For unto us a child is born

Farmville Enterprise December 27, 2017

In 1741 George Frideric Handel composed the famous oratorio Messiah. Although it is most often performed at Christmas, its premiere took place near Easter in 1742. Charles Jennens, a devout Christian and Anglican who believed in the authority of Scripture, compiled the scriptural text from the King James version of the Bible. Most of the words are from the Old Testament but several psalms were taken from the Book of Common Prayer. Jennens rejected Deist claims that God did not intervene in human history and his selection of Bible verses for the libretto highlight God’s interest and involvement in the affairs of people.

Reportedly, Handel was struck by the power of Jennens’ verses when he first read them and the music began to dance inside him. Handel completed the score in a remarkable 24 days, isolating himself to work night and day and often forgetting to eat. The 259-page score had relatively few mistakes and corrections. Handel closed the manuscript with the letters “SDG” for “Soli Deo Gloria” or “To God alone the glory.”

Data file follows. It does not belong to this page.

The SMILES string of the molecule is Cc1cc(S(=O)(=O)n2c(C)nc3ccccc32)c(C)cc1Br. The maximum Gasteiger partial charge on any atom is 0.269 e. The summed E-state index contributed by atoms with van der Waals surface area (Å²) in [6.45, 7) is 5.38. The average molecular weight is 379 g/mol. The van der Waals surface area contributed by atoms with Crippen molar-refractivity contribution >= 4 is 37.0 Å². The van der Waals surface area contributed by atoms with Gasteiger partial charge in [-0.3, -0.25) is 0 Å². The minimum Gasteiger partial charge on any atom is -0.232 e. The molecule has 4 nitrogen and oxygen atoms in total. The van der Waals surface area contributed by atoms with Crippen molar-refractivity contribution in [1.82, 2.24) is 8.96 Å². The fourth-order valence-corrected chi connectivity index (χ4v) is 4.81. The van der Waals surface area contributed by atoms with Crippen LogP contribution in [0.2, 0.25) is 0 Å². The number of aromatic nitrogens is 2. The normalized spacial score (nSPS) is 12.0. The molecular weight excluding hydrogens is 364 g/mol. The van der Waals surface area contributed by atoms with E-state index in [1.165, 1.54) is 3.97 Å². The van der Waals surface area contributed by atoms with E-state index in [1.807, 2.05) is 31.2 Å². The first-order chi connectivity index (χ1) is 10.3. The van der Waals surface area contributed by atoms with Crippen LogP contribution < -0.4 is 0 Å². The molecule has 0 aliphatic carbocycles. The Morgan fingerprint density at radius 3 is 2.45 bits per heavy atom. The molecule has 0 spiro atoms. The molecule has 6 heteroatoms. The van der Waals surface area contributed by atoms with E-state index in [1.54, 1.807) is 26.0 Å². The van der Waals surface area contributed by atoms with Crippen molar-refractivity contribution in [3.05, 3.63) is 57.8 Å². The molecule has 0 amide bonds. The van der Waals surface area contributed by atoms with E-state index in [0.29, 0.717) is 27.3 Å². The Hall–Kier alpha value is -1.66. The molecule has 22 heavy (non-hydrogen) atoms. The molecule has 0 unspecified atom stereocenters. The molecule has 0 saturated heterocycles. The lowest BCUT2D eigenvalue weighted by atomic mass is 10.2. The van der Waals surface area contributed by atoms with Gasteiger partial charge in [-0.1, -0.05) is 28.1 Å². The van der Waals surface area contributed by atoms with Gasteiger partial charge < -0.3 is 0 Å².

The text consists of three parts. Part one contains the prophecies of Christ’s birth and the annunciation to the shepherds. Part two covers the Passion of Jesus and ends with the well-known Hallelujah Chorus. Our “King of Kings and Lord of Lords” shall reign “for ever and ever.”  Finally, part three concentrates on the resurrection and Christ’s glorification in heaven.

If you would like, take some time this week to listen to part or all of Messiah. The portion which quotes Isaiah 9:6 is especially meaningful this time of year. “For unto us a child is born, unto us a son is given: and the government shall be upon his shoulder: and his name shall be called Wonderful, Counsellor, The mighty God, The everlasting Father, The Prince of Peace.”

 

 

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